Court allows lawmakers, voters to intervene in redistricting suit
Staff and wire reports
KANSAS CITY, Kan. — Three federal judges who will set new political boundaries for Kansas ruled Monday that at least 13 people — including a congressman, two state lawmakers and two Wichita businessmen — will be allowed to participate in a lawsuit over the Legislature’s failure to approve any redistricting plans.
Secretary of State Kris Kobach, the defendant in the case, had asked the court to limit who could intervene. He asked the judges initially to reject requests from seven people, including Senate Reapportionment Committee Chairman Tim Owens, R-Overland Park, a key figure in the Legislature’s impasse over redistricting.
U.S. Rep. Kevin Yoder, a freshman Republican who represents the 3rd Congressional District in the Kansas City metropolitan area, filed his request to intervene just hours before Monday’s hearing. The other legislator allowed to intervene is House Minority Leader Paul Davis, D-Lawrence. Kobach didn’t object to his involvement.
The Wichita businessmen intervening are Walter Berry and Lynn Nichols. Berry is president of the Berry Cos. and chairman of the Wichita Metro Chamber of Commerce. Nichols is president of Yingling Aviation and on the chamber board.
U.S. Rep. Mike Pompeo, a freshman Republican who represents Wichita and south-central Kansas in the 4th Congressional District, said in a statement that he chose not to intervene and had confidence that the judges would do their best to “ensure a workable solution.”
Kobach had asked the court to impose new congressional, state Senate, state House and State Board of Education maps by June 4, a week before the state’s candidate filing deadline, so that the Aug. 7 primary election could be held with relatively few administrative problems. He argued that allowing all comers to intervene would delay the case.
But presiding U.S. District Judge Kathryn Vratil told Kobach that his proposed schedule could be too ambitious. She and U.S. District Judge John Lungstrum also told Kobach potential issues in administering elections are not their top concern and that they want to limit evidence as little as possible in handling the case quickly. A trial is scheduled for May 29 and 30.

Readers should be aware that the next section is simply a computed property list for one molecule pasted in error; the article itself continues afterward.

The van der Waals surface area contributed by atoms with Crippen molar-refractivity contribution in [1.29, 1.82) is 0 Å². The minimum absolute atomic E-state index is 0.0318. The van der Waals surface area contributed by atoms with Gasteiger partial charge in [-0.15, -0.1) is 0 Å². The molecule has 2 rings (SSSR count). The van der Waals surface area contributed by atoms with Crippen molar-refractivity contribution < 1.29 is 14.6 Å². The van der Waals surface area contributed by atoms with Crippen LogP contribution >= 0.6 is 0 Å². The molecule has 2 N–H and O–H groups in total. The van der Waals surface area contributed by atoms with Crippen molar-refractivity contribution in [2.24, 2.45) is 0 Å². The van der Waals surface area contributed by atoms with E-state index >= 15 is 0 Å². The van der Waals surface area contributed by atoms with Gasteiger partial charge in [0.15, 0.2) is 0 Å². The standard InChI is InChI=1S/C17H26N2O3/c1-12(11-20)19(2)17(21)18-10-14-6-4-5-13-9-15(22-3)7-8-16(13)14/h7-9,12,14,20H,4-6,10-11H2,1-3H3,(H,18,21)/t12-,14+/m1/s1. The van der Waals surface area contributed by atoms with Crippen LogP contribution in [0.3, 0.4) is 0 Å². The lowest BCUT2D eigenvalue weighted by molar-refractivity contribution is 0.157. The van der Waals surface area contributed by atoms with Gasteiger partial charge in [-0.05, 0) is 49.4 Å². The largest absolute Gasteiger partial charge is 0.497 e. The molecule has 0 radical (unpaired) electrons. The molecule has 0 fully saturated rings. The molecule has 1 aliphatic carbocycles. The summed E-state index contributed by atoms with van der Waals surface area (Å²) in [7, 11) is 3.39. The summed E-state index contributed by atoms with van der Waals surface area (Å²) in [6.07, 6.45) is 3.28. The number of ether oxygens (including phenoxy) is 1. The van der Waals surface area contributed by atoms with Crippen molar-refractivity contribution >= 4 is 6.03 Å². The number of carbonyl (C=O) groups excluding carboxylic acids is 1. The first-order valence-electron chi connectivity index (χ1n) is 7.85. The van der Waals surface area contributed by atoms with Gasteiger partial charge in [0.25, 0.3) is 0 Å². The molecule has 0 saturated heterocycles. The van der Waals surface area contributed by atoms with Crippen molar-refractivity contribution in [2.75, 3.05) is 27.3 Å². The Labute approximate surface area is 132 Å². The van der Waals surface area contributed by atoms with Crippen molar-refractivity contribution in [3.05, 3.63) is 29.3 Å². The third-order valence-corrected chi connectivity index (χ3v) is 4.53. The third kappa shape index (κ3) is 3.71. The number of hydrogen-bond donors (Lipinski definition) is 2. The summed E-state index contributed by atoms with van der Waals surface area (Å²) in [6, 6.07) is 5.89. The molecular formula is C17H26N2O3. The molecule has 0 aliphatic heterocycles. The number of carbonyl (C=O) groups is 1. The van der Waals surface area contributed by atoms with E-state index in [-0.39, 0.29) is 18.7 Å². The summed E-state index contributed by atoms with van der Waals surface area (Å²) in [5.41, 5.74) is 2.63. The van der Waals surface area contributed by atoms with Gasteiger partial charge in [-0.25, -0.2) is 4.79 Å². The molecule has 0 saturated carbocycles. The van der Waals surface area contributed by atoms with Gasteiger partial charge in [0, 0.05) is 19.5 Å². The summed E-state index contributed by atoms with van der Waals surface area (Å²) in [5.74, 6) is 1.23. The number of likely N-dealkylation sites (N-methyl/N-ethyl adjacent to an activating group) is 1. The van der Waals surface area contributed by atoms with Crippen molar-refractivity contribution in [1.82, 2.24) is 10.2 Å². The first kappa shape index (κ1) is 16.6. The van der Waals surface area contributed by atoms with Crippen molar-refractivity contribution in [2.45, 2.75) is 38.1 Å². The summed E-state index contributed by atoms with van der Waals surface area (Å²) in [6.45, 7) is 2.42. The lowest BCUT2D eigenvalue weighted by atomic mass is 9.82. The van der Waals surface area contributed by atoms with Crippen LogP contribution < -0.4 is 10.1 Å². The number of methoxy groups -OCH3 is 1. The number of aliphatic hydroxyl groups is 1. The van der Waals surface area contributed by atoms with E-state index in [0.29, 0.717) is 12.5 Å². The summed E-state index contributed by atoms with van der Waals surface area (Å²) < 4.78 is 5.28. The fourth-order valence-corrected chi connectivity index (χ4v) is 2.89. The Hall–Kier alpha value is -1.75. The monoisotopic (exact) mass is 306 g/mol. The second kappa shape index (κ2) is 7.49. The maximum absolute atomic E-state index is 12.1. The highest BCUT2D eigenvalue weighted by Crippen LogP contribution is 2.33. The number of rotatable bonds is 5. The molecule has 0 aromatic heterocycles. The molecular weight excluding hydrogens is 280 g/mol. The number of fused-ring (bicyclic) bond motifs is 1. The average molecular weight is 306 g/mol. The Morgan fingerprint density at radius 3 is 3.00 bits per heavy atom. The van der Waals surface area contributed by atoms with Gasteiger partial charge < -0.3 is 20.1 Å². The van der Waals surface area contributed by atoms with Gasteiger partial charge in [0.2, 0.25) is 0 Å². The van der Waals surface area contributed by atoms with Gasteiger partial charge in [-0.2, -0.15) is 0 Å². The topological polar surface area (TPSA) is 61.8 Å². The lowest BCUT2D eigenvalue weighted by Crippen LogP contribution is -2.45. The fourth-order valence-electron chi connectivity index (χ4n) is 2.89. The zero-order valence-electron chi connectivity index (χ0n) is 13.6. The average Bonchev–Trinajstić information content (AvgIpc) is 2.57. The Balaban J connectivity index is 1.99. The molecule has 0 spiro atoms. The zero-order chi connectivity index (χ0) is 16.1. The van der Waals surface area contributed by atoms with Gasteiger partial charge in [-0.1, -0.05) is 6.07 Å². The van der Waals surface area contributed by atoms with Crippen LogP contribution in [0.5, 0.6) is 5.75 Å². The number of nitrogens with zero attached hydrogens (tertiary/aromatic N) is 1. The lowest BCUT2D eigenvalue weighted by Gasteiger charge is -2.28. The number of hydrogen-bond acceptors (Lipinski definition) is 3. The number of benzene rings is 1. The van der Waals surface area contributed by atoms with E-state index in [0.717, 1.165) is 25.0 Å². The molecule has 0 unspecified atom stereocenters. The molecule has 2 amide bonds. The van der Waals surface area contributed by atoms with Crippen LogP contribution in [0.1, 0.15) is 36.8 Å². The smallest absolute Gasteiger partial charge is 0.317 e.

"It seems like you’re trying to restrict the information that’s coming to us," Vratil told Kobach from the bench.
Kobach argued that any interested parties could file friend-of-the-court arguments that include redistricting proposals, though not being allowed to participate directly would prevent them from putting on witnesses and limit their rights to appeal the judges’ decisions.
"I think we have plenty of interests already represented," he said.
A bitter feud between GOP factions in the Legislature, anticipating primary elections this summer that will determine which camp controls the Senate next year, prevented passage of any redistricting proposals. As the committee’s chairman and a GOP moderate, Owens was a key figure in the debate, drafting and defending proposals for new Senate districts that conservative Republicans strongly criticized.
Kansas is the only state in which legislators failed to produce a congressional redistricting plan, according to the National Conference of State Legislatures. Normally, a federal court reviews a congressional map already approved by lawmakers, and the Kansas Supreme Court examines legislative and Board of Education districts that have been passed.
The three judges asked about obtaining the same computer map-drawing software used by legislators, and Vratil said they might retain their own experts.
"I like to write on blank sheets of paper," said one panel member, Chief Judge Mary Beck Briscoe of the 10th U.S. Circuit Court of Appeals.
The individuals intervening argued their interests can’t be adequately represented by either Kobach, a conservative Republican, or Robyn Renee Essex, a Republican precinct committee member from Olathe who filed the lawsuit earlier this month.
Berry said he intervened because the chamber couldn’t; intervenors must be voters. Berry is a voter in Sedgwick County and Nichols is a voter in Butler County. They have enlisted Foulston Siefkin lawyers James D. Oliver of Overland Park and Jay Fowler of Wichita to represent them.
Berry said the Wichita area needs to have representation in the lawsuit because some proposed Senate maps would reduce the area’s influence in Topeka by creating a district that runs from the east Wichita and Andover area down to far south Kansas, pitting incumbent Sen. Ty Masterson, R-Andover, against Sen. Steve Abrams, R-Arkansas City.
"We wouldn’t have appropriate representation in Topeka," Berry said.
Wichita businessman Gary Mason, who plans to challenge incumbent Sen. Carolyn McGinn, R-Sedgwick, is on the chamber’s board. But Berry said his role in the lawsuit isn’t intended to try to ensure Mason can run against McGinn.
"This is not positioning the chamber for any specific map or any specific candidate," he said.
Berry said he’s not sure how the case will play out.
"This is all uncharted territory," he said. "I wish we weren’t in this position."Contributing: John Hanna of the Associated Press and Brent D. Wistrom of the Eagle Topeka bureau
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